Travelling to La Paz, Bolivia

Credit: Andrew Findlay

Travelling to Bolivia: Having a Riot at Plaza Murillo

Travelling to Bolivia: Perched at a dizzying 3,660 metres, La Paz can sizzle beneath the intense Andean sun, but you’ll be reaching for your woollies when the moon comes out.

I’m sitting in a café next to the Plaza Murillo waiting, somewhat voyeuristically, for a riot.

A battalion of police, decked in fatigues, has taken up temporary residence here in the centre of La Paz, Bolivia’s capital city. The waitress tells me the government is expecting busloads of campesinos to descend on the plaza to protest one policy or another.

The policemen look bored, more preoccupied with catcalling the passing señoritas than with any imminent crisis. So I resort to watching the vibrant street life of this city unfold in all its diversity.
A woman with a child on her back sells bags of fresh popcorn. A middle-aged man in a navy-blue suit reads the futures of passersby in a set of antiquated tarot cards. At the plaza’s far corner, a gregarious matron peddles freshly squeezed orange juice.

Weather: Perched at a dizzying 3,660 metres, La Paz can sizzle beneath the intense Andean sun, but you’ll be reaching for your woollies when the moon comes out. Daytime highs are around 18 degrees Celsius year-round, while nighttime temperatures drop to around three degrees during our summer, and six degrees from November to March.
Can’t Miss: Peña Tap your feet and eat to the rhythm of Bolivia’s answer to the American variety show: a combination of traditional folk music, dancing and an often comedic bandleader. Try Peña Marka Tambo at 710 Calle Jaén.
Cool Eats: Salteña
These succulent, palm-sized pastries are filled with spicy combinations of chicken or beef and vegetables. Street vendors serve them fresh throughout La Paz, so you need never go hungry.

Best Bed: Hotel Presidente TThis is one of the world’s highest five-stars, with an in-house casino that offers complimentary oxygen tanks while you burn through your bolivianos. Rates from $115.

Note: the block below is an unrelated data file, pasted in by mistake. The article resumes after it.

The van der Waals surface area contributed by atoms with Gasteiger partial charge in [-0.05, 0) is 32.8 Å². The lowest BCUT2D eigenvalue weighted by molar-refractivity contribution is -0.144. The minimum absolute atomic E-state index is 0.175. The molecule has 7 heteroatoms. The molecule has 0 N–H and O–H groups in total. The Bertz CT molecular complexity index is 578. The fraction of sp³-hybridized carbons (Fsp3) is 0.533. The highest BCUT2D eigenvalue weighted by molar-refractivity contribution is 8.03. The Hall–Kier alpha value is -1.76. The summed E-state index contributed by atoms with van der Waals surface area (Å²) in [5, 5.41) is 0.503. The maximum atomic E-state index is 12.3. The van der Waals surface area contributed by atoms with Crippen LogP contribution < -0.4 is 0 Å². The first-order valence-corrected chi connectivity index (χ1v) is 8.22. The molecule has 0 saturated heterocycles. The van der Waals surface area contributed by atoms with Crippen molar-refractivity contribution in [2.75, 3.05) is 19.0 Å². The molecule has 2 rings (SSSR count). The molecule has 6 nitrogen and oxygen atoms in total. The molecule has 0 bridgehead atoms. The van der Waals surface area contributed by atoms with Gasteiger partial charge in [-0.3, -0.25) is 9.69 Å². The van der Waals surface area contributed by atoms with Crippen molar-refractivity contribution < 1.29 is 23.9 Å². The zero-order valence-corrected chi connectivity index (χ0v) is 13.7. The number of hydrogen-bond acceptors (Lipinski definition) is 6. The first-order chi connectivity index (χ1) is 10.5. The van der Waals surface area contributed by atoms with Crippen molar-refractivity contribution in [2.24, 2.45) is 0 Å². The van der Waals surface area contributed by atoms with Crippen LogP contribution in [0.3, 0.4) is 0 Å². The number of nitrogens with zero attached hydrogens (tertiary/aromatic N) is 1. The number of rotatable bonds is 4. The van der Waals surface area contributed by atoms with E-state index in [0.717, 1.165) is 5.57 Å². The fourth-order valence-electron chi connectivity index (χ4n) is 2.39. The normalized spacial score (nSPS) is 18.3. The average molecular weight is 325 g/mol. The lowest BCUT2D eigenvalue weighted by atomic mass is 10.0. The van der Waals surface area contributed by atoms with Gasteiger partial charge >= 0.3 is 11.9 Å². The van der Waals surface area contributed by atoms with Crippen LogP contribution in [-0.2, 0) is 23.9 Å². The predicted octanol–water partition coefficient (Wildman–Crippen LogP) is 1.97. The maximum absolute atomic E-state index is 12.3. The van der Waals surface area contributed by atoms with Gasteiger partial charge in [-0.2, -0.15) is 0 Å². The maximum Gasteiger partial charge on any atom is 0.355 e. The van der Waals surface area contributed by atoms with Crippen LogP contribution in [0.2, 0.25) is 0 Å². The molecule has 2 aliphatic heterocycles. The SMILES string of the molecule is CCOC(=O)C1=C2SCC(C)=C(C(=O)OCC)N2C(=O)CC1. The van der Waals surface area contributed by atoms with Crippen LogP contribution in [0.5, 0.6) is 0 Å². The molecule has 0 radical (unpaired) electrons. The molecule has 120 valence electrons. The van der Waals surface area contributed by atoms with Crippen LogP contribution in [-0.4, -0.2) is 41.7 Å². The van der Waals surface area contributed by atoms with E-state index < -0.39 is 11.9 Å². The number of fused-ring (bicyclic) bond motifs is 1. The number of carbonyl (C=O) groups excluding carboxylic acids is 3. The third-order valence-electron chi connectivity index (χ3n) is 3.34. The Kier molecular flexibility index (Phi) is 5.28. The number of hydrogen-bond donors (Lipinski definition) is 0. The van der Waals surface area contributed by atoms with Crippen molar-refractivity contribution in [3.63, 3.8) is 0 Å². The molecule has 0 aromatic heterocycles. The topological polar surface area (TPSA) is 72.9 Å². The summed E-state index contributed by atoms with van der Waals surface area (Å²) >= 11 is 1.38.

One thing we need:
More transit options. In La Paz there’s a private mini-bus leaving whenever you need it and wherever you need it to go.
One thing we don’t need:
Bogus tourists. Petty criminals in the city core engage the unwitting in conversation while an accomplice purloins the purse.

La Paz literally buzzes with commerce and work. It spills from buildings into streets, squares, laneways and parks. The energy is palpable. And in contrast to my apathetic country, when the people here get upset, they’re not afraid to show it.

The proof is written in Bolivia’s volatile history. This country of some nine million inhabitants, roughly 60 per cent of them indigenous, has become a touchstone of inspiration for the anti-globalization movement that receives its marching orders from Naomi Klein.

Truth is, Bolivians have been battling corporate excess and government malfeasance for generations. Since gaining independence from Spain in 1825 through armed revolution, the country has endured more leadership changes than France has varieties of cheese.

The leafy Plaza Murillo, today so peaceably busy, has been the centre of intrigue and violence more than once. In 1946 vigilantes marched on the presidential palace, dragged the unfortunate Gualberto Villarroel from his presidential office and hanged him from a lamppost in the square.

In 1952 armed miners rose against their government and forced politicians, who had been padding their bank accounts for years thanks to cozy relationships with foreign mining interests, to nationalize Bolivia’s rich mineral resources. Today there’s talk of doing the same with the country’s lucrative natural-gas reserves.

More recently, in 2000 the citizens of Cochabamba stormed onto international front pages after the Bolivian government buckled to World Bank pressure and handed the city’s water rights to San Francisco-based Bechtel Corp. When the company jacked rates, the people were furious and immediately dropped their tools in protest. The result: Bechtel fled the country, tail between legs, the Bolivian government was left red-faced and Cochabambans regained control of their water.
Today Bolivia continues to set milestones. President Evo Morales is the country’s first Aymara Aboriginal leader, now synonymous with the resurgence of the political left in South America, alongside Venezuela’s vitriolic Hugo Chávez. The honorific “Evo Amigo” is spray-painted ubiquitously on the dusty cement walls of La Paz’s poorer suburbs.

So far the riot police outnumber civilians in Plaza Murillo, creating a profound sense of expectation. However, the only action is with the orange-juice lady and popcorn vendors, all of whom do a brisk trade. The afternoon drifts away. I exhaust my Spanish on the political section of the national daily paper La Razón, after which I resort to default mode, flipping through gossipy football stories and scandals.

Eventually I get bored of watching Plaza Murillo and waiting for a riot. I pay my bill, leave the café and walk past the dapper fortuneteller, who is now engaged in intense discourse with a spellbound client.

I learn later that the buses from the countryside never arrived, nor did the much-anticipated protest. Perhaps tomorrow or the next day. I’m sure it will happen eventually. This is Bolivia after all.